Alfalfa madness, brought to you by Monsanto and the USDA
As we continue to drench our fields with Roundup, the perfect storm gets bigger and bigger. Don asks the sobering question: “How much of the hundreds of millions of pounds of glyphosate that have been applied to our most productive farm soils over the past 30 years is still available to damage subsequent crops through its effects on nutrient availability, increased disease, or reduced nutrient of our food and feed?”
Instead of taking urgent steps to protect our land and food, the USDA just made plans to make things worse. In December they released their Environmental Impact Statement (EIS) on Roundup Ready alfalfa, which Monsanto hopes to reintroduce to the market.
Alfalfa is the fourth largest crop in the US, grown on 22 million acres. It is used primarily as a high protein source to feed dairy cattle and other ruminant animals. At present, weeds are not a big deal for alfalfa. Only 7% of alfalfa acreage is ever sprayed with an herbicide of any kind. If Roundup Ready alfalfa is approved, however, herbicide use would jump to unprecedented levels, and the weed killer of choice would of course be Roundup.
Even without the application of glyphosate, the nutritional quality of Roundup Ready alfalfa will be less, since Roundup Ready crops, by their nature, have reduced mineral . When glyphosate is applied, nutrient quality suffers even more (see chart).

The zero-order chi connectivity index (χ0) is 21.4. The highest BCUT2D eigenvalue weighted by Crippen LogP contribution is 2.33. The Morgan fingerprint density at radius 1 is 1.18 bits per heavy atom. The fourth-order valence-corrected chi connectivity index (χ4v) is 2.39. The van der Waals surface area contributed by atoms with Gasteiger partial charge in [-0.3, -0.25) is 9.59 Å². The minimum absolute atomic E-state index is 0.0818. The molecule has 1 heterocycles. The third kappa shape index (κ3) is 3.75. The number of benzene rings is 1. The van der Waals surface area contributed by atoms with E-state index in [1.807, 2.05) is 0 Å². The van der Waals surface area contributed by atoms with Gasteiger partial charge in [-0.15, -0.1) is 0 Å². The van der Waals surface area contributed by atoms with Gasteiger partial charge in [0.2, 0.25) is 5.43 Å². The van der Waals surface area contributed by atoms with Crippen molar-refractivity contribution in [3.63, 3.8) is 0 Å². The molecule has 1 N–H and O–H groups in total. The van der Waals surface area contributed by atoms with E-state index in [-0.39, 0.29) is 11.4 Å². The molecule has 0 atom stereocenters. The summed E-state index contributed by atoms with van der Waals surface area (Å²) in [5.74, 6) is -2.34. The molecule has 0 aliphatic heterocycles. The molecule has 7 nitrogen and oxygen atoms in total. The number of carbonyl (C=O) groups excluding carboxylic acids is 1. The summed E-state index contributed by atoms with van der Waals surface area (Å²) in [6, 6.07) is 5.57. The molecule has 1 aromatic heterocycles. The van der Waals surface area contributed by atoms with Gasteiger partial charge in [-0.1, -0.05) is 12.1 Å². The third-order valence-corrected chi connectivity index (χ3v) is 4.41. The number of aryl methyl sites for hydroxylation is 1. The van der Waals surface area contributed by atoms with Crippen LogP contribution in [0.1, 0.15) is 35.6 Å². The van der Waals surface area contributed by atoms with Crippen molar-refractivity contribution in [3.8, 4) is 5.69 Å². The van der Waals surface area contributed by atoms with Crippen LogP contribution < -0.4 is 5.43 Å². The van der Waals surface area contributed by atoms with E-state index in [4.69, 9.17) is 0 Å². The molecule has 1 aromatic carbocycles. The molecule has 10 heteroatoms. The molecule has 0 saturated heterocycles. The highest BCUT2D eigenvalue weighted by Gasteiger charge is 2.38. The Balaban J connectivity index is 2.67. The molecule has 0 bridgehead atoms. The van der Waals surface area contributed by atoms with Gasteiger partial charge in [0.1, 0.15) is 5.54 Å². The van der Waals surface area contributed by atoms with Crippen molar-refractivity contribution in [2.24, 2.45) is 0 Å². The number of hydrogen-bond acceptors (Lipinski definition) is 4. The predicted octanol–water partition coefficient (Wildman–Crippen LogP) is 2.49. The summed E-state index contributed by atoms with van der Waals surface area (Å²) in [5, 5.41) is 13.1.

The chance that Roundup would increase soilborne diseases in alfalfa fields is a near certainty. In fact, Alfalfa may suffer more than other Roundup Ready crops. As a perennial, it can accumulate Roundup year after year. It is a deep-rooted plant, and glyphosate leaches into sub soils. And “Fusarium is a very serious pathogen of alfalfa,” says Don. “So too are Phytophthora and Pythium,” both of which are promoted by glyphosate. “Why would you even consider jeopardizing the productivity and nutrient quality of the third most valuable crop in the US?” he asks in frustration, “especially since we have no way of removing the gene once it is spread throughout the alfalfa gene pool.”
It’s already spreading. Monsanto had marketed Roundup Ready alfalfa for a year, until a federal court declared its approval to be illegal in 2007. They demanded that the USDA produce an EIS in order to account for possible environmental damage. But even with the seeds taken off the market, the RR alfalfa that had already been planted has been contaminating non-GMO varieties. Cal/West Seeds, for example, discovered that more than 12% of their seed lots tested positive for contamination in 2009, up from 3% in 2008.
In their EIS, the USDA does acknowledge that genetically modified alfalfa can contaminate organic and non-GMO alfalfa, and that this could create economic hardship. They are even considering the unprecedented step of placing restrictions on RR alfalfa seed fields, requiring isolation distances. Experience suggests that this will slow down, but not eliminate GMO contamination. Furthermore, studies confirm that genes do transfer from GM crops into soil and soil organisms, and can jump into fungus through cuts on the surface of GM plants. But the EIS does not adequately address these threats and their implications.
Instead, the USDA largely marches lock-step with the biotech industry and turns a blind eye to the widespread harm that Roundup is already inflicting. If they decide to approve Monsanto’s alfalfa, the USDA may ultimately be blamed for a catastrophe of epic proportions.
Please send a letter to USDA Secretary Tom Vilsack, urging him not to approve Roundup Ready alfalfa, and to fully investigate the damage that Roundup and GMOs are already inflicting.